You May Die Badly
Here is a painting done in 1809 of a person dying of tetanus.
Painting done by his doctor. The position is called opistothonus.
What happens if you don’t get a Tetanus shot after getting cut with rusty metal?
Maybe nothing. But you could get tetanus, and once you get it, even if they manage to save you, you may still wish you had died. Dying of tetanus may be the most painful way to die on the planet.
Why does he look like this?
Your muscles ‘fire’ to contract, i.e., shorten. Then a chemical in your muscles is released to relax your muscles. What the tetanus toxin does is to prevent that chemical from being released, so your muscles fire, contract, and NEVER LET GO.
Back muscles are stronger than stomach muscles, so you arch your back.
If you are in really good shape, too bad, because you leg muscles can contract so strongly that they will BREAK. YOUR. THIGH. BONES, the strongest bones in your body.
Imagine a ‘Charley Horse’ in every muscle in your body, 24 hours a day, for days on end. And there is almost nothing that can be done to spare you. Eventually, your diaphragm contacts, and never lets go, so you quit breathing.
Getting to this blissful stage often takes 3 days. 3 days of the worst pain imaginable.
(BTW, we know the chemical that’s released, and can give it to you, but then, you stop breathing, which presents another set of problems)
Personally, I think the vaccine is the way to go, but hey, to you anti-vaxxers out there, it’s your call. Just don’t do this to your kids, please.
BTW, the bacteria that causes tetanus, Clostridium tetani, is a common soil living bacteria. It’s in the ground everywhere, but is especially active around farms. It’s NOT rust that causes tetanus, but a rusty nail indicates it’s likely been in contact with the soil for a period of time, and thus likely has C. tetani on it.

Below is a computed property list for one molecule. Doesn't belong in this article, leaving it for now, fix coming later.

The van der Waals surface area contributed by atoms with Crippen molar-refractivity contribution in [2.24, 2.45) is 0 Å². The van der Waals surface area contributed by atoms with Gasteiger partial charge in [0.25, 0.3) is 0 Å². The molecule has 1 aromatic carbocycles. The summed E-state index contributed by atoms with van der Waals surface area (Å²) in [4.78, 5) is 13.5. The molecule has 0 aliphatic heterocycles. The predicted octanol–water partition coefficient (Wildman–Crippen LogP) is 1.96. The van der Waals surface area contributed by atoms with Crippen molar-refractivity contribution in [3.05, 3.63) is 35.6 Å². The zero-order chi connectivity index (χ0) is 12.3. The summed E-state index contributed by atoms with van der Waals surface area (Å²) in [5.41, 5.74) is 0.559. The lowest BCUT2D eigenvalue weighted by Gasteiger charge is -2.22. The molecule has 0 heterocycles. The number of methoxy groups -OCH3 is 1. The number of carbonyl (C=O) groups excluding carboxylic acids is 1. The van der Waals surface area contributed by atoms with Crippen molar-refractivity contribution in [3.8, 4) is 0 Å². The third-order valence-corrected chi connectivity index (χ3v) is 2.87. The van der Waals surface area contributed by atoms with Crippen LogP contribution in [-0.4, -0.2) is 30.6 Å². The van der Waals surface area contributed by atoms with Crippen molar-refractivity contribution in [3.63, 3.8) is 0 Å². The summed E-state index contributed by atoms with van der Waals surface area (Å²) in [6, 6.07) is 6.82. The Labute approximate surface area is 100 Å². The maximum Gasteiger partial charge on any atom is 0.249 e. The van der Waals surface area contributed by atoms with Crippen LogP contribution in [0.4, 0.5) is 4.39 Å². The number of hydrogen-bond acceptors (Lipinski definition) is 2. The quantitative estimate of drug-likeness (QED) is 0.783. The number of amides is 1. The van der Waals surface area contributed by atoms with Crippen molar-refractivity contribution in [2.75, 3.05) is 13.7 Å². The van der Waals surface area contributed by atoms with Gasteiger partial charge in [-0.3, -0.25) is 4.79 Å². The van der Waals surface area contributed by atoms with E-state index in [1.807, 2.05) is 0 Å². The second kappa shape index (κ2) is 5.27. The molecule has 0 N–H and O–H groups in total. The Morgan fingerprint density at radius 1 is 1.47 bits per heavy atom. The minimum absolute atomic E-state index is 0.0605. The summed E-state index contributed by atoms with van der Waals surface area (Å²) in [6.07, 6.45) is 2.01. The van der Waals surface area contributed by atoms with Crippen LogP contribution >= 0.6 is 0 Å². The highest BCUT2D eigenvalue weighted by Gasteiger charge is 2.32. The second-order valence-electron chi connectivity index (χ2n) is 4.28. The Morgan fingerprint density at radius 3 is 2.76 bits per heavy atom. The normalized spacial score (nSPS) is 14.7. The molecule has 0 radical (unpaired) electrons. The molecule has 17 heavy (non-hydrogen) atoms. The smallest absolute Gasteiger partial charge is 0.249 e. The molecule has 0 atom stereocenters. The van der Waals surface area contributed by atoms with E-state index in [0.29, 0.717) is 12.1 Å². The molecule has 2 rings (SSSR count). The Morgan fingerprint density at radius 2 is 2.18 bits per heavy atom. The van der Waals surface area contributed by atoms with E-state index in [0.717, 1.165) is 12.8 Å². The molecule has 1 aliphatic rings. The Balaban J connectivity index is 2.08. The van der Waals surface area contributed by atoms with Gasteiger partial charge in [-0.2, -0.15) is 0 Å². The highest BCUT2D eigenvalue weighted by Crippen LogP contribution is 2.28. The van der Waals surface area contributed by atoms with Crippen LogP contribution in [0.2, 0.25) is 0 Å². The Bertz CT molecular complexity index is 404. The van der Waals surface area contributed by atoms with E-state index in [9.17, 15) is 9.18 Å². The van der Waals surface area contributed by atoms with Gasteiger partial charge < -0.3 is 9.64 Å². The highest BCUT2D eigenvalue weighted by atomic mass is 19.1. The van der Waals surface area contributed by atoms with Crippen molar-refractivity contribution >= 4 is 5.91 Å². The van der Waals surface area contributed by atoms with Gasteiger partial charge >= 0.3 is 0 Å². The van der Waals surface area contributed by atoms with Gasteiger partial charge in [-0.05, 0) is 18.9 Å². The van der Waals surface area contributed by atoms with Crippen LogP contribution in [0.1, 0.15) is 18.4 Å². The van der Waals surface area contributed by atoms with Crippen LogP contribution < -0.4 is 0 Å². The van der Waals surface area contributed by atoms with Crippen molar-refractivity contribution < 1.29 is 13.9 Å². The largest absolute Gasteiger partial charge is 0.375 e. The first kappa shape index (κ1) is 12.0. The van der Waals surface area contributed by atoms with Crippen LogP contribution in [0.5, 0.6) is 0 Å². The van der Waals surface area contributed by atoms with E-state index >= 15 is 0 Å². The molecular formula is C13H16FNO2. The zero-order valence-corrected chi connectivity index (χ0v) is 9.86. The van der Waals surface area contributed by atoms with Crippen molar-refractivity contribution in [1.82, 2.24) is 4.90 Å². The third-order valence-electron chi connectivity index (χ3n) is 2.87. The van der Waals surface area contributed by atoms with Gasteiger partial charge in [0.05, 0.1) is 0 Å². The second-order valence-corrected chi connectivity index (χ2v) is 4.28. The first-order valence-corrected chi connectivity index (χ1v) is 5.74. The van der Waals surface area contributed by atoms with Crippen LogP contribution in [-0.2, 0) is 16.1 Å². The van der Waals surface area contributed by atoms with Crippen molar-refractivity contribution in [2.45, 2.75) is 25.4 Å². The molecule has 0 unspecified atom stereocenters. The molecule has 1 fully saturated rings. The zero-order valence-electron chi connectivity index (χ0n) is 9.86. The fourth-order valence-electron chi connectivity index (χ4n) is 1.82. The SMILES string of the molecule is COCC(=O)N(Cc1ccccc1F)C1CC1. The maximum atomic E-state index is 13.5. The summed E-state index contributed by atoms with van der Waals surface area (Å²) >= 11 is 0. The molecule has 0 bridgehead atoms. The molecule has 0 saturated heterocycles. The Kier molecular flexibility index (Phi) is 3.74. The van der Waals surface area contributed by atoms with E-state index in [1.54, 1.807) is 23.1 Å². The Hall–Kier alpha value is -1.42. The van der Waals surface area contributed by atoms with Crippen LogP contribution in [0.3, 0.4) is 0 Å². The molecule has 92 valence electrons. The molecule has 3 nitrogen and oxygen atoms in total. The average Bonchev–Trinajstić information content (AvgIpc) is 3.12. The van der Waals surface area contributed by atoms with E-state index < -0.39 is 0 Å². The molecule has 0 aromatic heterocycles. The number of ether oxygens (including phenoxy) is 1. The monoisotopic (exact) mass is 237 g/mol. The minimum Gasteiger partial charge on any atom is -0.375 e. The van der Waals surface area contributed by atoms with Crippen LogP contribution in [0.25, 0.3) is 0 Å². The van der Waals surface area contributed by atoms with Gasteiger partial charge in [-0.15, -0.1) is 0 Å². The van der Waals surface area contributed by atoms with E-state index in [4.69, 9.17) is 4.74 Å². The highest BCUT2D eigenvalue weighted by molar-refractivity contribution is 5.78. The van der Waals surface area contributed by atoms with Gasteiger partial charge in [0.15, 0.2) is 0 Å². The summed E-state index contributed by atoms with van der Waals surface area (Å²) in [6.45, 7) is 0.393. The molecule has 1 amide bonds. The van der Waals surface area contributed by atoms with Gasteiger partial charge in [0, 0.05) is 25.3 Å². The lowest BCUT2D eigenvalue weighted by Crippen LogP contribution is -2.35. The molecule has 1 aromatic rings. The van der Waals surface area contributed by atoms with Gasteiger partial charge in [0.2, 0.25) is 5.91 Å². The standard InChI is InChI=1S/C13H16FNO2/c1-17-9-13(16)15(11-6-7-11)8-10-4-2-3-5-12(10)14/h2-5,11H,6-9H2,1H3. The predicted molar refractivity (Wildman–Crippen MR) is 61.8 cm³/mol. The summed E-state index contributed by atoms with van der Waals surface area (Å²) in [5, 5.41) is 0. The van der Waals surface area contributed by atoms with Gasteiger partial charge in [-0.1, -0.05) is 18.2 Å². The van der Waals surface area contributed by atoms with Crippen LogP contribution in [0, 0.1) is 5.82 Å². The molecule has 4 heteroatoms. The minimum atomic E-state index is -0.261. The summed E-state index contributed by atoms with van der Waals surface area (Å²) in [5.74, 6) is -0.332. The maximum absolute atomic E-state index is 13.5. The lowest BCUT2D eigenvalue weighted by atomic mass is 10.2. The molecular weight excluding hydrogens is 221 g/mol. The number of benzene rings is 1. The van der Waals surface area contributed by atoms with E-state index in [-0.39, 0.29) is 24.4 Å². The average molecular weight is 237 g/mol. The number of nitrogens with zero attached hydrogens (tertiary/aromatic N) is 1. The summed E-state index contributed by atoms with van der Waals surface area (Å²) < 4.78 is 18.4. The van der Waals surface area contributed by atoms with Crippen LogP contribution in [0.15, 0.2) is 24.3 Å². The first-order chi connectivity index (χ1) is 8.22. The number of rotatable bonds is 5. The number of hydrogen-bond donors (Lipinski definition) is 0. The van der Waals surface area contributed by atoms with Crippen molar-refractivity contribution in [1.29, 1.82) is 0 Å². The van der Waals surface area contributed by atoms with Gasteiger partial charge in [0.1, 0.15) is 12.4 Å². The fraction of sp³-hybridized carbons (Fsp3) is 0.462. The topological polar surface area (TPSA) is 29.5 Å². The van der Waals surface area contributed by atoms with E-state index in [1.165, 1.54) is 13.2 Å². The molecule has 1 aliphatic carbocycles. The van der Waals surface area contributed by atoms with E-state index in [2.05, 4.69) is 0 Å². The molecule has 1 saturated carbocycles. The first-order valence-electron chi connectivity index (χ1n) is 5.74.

C. tetani is an anaerobic bacteria, meaning Oxygen is poisonous to it. If you get a scratch, tetanus is possible but unlikely, because of the Oxygen in the atmosphere. But a puncture, like from a nail, creates an oxygen-free atmosphere deep in the wound, just perfect for C. Tetani to grow and thrive.
Tetanus can be ‘treated’ today, but 2/3 of patients still die, and those that survive typically spend 6–10 WEEKS in the hospital, mostly on a ventilator, and most of the time in a induced coma, followed by 4–6 months in rehab. Personally, I think getting the vaccine is easier.
BTW, there is a variation of this disease called infantile tetanus. New borns can get it from, for example, non-sterile scissors used to cut their umbilical cord. I will spare you the pictures.
In 2018, a kid on a farm in Oregon fell and got a cut on his head. A cut, not a puncture. But farms are thriving in C. tetani.
His mom washed it out, then sewed it up herself (note that she is not a medical professional).
About a week later, kid started getting sick, and rapidly went downhill. They took the kid to the ER, where they diagnosed tetanus.
LOTS of anti-toxin was administered, but it was so late, the kid developed full-blown tetanus. Kids recover faster, so he only spent 59 days in the hospital, about 45 of them in an induced coma. Then rehab for a month.
But here is the kicker. As the kid was being discharged from the rehab facility, the doctors tried to vaccinate him, and his mother REFUSED any and all vaccines.
If I was the kid, I would have stuck my fist in her mouth, rolled up my sleeve, and told the doctor, “Give me everything you’ve got!”
The bill was over 800,000, not sure who is paying, but I doubt it’s the mom.
And you wonder why medical care is expensive: A Rs25 shot versus over 800,000 hospital bill.
PS The tetanus immunization is good for 10 years. Is YOURS up to date?
, former 45 years in photograph